Most of the youth stuck around for the reception. Amid a sea of black leather and glinting lip rings, one could see an entire rainbow of artificial hair colors. The event was such a success, they decided to invite the teenagers back at the same time next week. To their surprise, most of them came back! Week after week, the most unlikely relationships formed between these folks in their eighties and this scary-looking group of punk-rock teenagers. They got the youth group they had been praying for, but it looked nothing like they expected! Moreover, it bore no resemblance to the trendy programs that are supposed to attract youth to a congregation.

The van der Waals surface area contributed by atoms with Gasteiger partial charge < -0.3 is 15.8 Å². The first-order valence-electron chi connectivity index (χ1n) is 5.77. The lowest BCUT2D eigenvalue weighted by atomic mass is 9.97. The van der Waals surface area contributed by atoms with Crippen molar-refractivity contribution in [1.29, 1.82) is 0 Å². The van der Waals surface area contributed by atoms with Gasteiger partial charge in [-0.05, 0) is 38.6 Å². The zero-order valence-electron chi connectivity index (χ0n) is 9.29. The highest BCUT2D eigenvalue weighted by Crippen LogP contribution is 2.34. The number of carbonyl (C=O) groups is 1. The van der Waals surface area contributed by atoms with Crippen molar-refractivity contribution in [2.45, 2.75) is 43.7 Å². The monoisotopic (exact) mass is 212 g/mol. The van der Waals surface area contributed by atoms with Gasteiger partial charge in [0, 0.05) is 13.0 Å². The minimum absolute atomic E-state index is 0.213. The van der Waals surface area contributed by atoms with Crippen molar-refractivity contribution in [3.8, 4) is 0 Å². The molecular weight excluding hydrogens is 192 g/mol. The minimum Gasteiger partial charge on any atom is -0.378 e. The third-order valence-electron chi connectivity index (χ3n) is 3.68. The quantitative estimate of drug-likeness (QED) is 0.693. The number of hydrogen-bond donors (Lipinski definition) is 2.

This kind of thing has happened before in Christian history. In today’s gospel reading, we read about Jesus’ unconventional model for church growth in the most unlikely places. It happened among a group of Samaritans.
This was the last place where Jesus’ disciples expected to find a warm welcome. Samaritans and Jews shared common ethnic and religious roots, but the Samaritans were regarded as heretics and half-breeds. No self-respecting Jew would be caught dead with a Samaritan in public. Some Jews traveling from Galilee to Judea would go almost a hundred miles out of their way in order to avoid Samaritan territory. It was bad enough that Jesus had decided to go through Samaria instead. Did he have to talk to them as well?